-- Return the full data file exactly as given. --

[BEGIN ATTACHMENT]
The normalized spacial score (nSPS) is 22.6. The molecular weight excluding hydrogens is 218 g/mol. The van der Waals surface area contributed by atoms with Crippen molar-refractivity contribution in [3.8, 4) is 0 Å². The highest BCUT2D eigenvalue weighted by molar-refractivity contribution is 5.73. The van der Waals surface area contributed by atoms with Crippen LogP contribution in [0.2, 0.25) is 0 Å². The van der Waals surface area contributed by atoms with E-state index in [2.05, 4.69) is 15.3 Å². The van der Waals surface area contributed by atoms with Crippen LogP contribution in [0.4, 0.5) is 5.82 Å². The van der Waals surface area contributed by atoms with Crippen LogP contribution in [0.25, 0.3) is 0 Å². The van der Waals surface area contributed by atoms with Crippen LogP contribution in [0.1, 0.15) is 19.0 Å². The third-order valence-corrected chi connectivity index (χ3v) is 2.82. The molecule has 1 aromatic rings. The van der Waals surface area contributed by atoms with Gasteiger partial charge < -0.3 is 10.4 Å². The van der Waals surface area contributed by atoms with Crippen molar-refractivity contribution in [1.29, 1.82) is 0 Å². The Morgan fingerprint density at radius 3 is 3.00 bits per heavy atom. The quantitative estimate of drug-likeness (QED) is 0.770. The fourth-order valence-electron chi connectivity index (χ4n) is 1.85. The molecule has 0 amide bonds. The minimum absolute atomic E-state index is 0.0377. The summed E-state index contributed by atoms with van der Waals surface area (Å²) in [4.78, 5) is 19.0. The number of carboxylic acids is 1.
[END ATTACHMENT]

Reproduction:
The normalized spacial score (nSPS) is 22.6. The molecular weight excluding hydrogens is 218 g/mol. The van der Waals surface area contributed by atoms with Crippen molar-refractivity contribution in [3.8, 4) is 0 Å². The highest BCUT2D eigenvalue weighted by molar-refractivity contribution is 5.73. The van der Waals surface area contributed by atoms with Crippen LogP contribution in [0.2, 0.25) is 0 Å². The van der Waals surface area contributed by atoms with E-state index in [2.05, 4.69) is 15.3 Å². The van der Waals surface area contributed by atoms with Crippen LogP contribution in [0.4, 0.5) is 5.82 Å². The van der Waals surface area contributed by atoms with Crippen LogP contribution in [0.25, 0.3) is 0 Å². The van der Waals surface area contributed by atoms with Crippen LogP contribution in [0.1, 0.15) is 19.0 Å². The third-order valence-corrected chi connectivity index (χ3v) is 2.82. The molecule has 1 aromatic rings. The van der Waals surface area contributed by atoms with Gasteiger partial charge < -0.3 is 10.4 Å². The van der Waals surface area contributed by atoms with Crippen molar-refractivity contribution in [1.29, 1.82) is 0 Å². The Morgan fingerprint density at radius 3 is 3.00 bits per heavy atom. The quantitative estimate of drug-likeness (QED) is 0.770. The fourth-order valence-electron chi connectivity index (χ4n) is 1.85. The molecule has 0 amide bonds. The minimum absolute atomic E-state index is 0.0377. The summed E-state index contributed by atoms with van der Waals surface area (Å²) in [4.78, 5) is 19.0. The number of carboxylic acids is 1.